Learn To Skate USA
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Learn To Skate USA

Skating at 60: A Whole New Perspective

I never dreamed I’d have so much fun re-learning to skate. I have the kids to thank for that.

EDITOR’S NOTE: For her 60th birthday, Mary Ullmer bought a pair of ice skates to rekindle the joy of recreational skating in her youth. A professional journalist whose career has spanned from her small hometown newspaper to her current job at ESPN, Ullmer has shared her experiences as she went through the Learn to Skate USA program.

When I arrived home after my final Learn to Skate USA® lesson, my neighbor asked over the fence we share (think Home Improvement, except I can see my neighbor’s face), “What do you get out of this anyway?”

I simply smiled and said, incredulously, “What do I get out of it? A lot!”

I thought about my answer a great deal that Sunday evening. Because the truth of the matter is, I got more out of the three 45-minute sessions than I expected. Yes, I learned to skate in a basic sense, which is all I was hoping for (and thus took the Basic 1 class). I’m not ready for a speed skating challenge or to suit up for a hockey game, but I can glide forward and backward, stop (though I still need to work on that), fall safely and get back up (definitely room for improvement with practice).

What I didn’t expect to experience was an escape from the harsh realities of today’s world. I found joy from the minute I entered Lakeshore Sports Centre and saw all the children, a dozen or so who would be my Basic 1 classmates.

The groups in Learn to Skate USA® are broken down by skill: There are four levels of Snowplow Sam for those 3- to 5-year-olds putting on skates for the first time, then Basic 1 through Basic 6. In all, about 50 children participated in the February-March sessions, according to Susie Kelly of Lakeshore Skating Academy, who runs the program. Kelly said there are levels beyond Basic 6, but by that time, most skaters have ventured off into hockey, speed skating or private figure skating lessons.

Whether the children in our sessions were laughing or crying — some are very young kids, after all — I couldn’t help but grin ear-to-ear just being around their energy. While I never had children, I have nephews and nieces who are now well into adulthood and have children of their own. Part of the reason I signed up for Learn to Skate USA® was to spend time on the ice with my 10-year-old grandnephew.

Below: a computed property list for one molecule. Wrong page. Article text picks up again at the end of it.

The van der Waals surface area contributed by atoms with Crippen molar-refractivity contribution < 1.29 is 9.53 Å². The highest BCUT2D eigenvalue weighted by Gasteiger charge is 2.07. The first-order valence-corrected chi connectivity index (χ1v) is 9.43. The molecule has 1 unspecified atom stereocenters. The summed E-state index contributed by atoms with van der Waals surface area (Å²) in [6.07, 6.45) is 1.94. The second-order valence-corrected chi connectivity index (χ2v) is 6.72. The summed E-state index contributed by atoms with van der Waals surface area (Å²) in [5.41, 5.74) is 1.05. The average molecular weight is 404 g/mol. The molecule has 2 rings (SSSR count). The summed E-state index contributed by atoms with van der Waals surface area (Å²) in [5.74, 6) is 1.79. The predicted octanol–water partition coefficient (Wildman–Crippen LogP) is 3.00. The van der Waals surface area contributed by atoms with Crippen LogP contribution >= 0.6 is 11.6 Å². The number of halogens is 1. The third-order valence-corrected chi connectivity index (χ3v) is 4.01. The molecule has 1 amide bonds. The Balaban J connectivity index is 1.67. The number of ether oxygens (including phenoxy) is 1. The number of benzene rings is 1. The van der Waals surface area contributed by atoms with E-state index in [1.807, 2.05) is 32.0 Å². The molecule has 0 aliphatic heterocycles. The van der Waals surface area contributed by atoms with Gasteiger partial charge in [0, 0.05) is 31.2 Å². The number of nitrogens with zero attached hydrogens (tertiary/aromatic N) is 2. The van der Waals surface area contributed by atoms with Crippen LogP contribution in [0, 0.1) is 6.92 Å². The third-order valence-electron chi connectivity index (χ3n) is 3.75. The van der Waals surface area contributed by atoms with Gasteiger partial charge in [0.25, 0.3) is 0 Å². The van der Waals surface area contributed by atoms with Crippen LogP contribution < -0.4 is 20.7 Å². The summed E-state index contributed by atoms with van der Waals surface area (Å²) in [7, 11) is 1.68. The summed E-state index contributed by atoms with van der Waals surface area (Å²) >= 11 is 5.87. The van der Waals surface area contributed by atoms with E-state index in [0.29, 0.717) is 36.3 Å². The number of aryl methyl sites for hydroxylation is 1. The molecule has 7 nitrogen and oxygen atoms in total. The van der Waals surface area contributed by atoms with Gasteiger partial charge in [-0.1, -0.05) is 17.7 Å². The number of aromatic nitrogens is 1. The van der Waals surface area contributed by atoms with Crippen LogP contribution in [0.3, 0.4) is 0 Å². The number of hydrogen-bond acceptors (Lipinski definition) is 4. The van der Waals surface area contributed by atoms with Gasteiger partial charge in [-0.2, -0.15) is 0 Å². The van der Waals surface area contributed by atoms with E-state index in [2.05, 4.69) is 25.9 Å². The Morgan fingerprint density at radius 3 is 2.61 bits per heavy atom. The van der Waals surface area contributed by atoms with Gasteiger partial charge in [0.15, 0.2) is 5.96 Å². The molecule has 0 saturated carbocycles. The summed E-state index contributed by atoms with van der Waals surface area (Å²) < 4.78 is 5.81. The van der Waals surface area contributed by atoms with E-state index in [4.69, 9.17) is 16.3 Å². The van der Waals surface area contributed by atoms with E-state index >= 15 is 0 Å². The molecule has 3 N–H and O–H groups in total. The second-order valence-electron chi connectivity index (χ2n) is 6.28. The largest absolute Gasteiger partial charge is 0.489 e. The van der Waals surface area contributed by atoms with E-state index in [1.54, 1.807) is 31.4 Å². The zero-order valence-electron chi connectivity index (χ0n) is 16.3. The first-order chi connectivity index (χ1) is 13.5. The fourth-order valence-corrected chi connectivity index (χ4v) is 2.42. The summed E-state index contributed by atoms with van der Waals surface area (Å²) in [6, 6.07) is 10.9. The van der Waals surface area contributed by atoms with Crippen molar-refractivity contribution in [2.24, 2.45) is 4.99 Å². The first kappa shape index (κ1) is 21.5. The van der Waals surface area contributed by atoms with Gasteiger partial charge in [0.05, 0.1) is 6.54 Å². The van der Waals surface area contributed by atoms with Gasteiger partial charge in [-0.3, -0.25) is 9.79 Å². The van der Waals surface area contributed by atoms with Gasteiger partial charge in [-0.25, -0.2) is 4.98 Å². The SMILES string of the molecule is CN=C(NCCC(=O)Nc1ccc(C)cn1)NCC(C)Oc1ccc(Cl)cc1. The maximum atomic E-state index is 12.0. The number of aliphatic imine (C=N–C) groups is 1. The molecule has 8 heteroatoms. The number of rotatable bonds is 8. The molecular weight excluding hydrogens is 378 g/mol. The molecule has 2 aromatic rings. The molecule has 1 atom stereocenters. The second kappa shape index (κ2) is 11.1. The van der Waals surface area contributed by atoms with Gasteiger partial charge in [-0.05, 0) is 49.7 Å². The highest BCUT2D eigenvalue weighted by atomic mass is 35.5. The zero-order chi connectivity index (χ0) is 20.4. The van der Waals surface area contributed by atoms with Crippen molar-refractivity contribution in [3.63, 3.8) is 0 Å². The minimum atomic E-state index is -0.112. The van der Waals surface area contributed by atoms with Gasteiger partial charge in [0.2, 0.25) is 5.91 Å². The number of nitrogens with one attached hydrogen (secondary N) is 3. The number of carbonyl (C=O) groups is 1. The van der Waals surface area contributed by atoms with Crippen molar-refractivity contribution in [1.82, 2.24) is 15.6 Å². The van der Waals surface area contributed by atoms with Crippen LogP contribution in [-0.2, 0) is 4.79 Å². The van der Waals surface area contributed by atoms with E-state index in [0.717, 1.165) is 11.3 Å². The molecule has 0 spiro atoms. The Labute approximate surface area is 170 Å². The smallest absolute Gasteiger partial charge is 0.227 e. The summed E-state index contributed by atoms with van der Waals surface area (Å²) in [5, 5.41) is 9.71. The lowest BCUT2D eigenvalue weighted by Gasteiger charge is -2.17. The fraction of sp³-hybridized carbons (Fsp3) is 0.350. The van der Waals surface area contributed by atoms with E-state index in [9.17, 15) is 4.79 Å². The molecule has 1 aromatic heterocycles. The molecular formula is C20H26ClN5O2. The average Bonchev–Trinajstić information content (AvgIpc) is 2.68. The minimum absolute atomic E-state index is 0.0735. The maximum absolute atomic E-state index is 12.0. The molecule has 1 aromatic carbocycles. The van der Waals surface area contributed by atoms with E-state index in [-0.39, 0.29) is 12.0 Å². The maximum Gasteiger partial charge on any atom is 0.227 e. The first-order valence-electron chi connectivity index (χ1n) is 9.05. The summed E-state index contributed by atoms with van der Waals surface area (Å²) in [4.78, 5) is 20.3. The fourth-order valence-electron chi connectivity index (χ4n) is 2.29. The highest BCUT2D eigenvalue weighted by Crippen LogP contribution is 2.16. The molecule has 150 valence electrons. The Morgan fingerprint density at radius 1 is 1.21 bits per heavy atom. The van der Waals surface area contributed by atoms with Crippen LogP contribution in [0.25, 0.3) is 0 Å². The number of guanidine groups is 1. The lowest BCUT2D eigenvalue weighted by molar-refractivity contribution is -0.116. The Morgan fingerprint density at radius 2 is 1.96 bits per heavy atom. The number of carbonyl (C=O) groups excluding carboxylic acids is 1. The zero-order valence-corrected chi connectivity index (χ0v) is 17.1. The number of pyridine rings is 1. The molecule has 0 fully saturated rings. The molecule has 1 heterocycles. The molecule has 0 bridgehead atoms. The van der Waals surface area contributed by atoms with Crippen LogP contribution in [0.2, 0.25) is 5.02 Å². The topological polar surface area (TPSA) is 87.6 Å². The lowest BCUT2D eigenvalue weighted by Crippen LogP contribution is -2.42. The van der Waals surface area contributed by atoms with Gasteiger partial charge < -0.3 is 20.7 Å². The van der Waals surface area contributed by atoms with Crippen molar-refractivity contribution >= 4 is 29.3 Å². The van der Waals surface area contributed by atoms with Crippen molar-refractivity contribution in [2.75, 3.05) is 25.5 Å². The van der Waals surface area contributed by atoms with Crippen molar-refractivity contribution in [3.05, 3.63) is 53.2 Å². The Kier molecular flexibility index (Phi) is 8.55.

Even seeing what the kids were wearing at our lessons amused me. A little girl from the beginner class was dressed in hockey gear (yay!), complete with a Red Wings jersey. She topped off her ensemble with a bright pink helmet. Another young girl had a helmet that looked like a cat’s face, including cat ears protruding from the top. A boy in my group, Parker, donned a Spiderman helmet. I don’t know if he found it as amusing as I did that his first name was the last name of Spiderman’s alter ego.

I couldn’t help but have a favorite in our smaller group. Perhaps it was his outgoing personality that instantly drew me to Maverick Kleyn. He had a cool helmet, too, a sort of black and gray camouflage. Maverick was very … busy. He is a halfway decent skater when he stays on his feet, but I think he delighted in making me laugh by falling to the ice over and over again, just to show me how easily he can get up using the proper technique. I’m pretty sure Maverick, who turns 5 on March 26, spent more time down on the ice than he did up on his skates.

Mary Ullmer and Maverick Kleyn

For some reason, Maverick took to me, too. During drills (swizzles, anyone?), there sometimes was not enough room for us all to line up side-by-side, so I would take a step back to let the kids go first. “You want me to lead the way, Mary?” Maverick would say enthusiastically, smiling and looking back from his position in front of me.

“You lead the way, Mav. I’ll be your wingman,” I answered. Maverick, of course, didn’t get my Top Gun reference. Why would he, when the movie is likely older than his parents?

Maverick would stand/skate/fall next to me throughout most of our time on the rink. The kid is full of personality, has a great sense of humor and doesn’t embarrass easily. Perhaps that’s why we got along so well.

While I needed lessons myself, I felt a greater need to encourage the kids in our group. To those struggling, I’d say how well they were doing (especially since this isn’t exactly easy), and remind them of the instructions from our coach. To the shy ones, I’d ask questions to get them talking, and was delighted when they started to come out of their shell and relax a little. I’d like to think my encouragement helped them, but that’s not for me to decide.

I do know it helped me, just by being positive and being around the kids, and I’ll be forever thankful for the perspective these three simple skating lessons provided me.

A few women have commented on my blog posts here, and I am inspired by their response. It seems I’m not the only one in their 50s and 60s to take to the ice. A co-worker even let me know she took her mother ice skating for the first time ever a couple of weeks ago. I was thrilled to learn her mother was 68.

I’m strongly considering signing up for more lessons in April. Who knows? Maybe someday I’ll join a recreational hockey league or challenge Maverick to a race.

To find a program in your area, check out the Learn to Skate USA® website.



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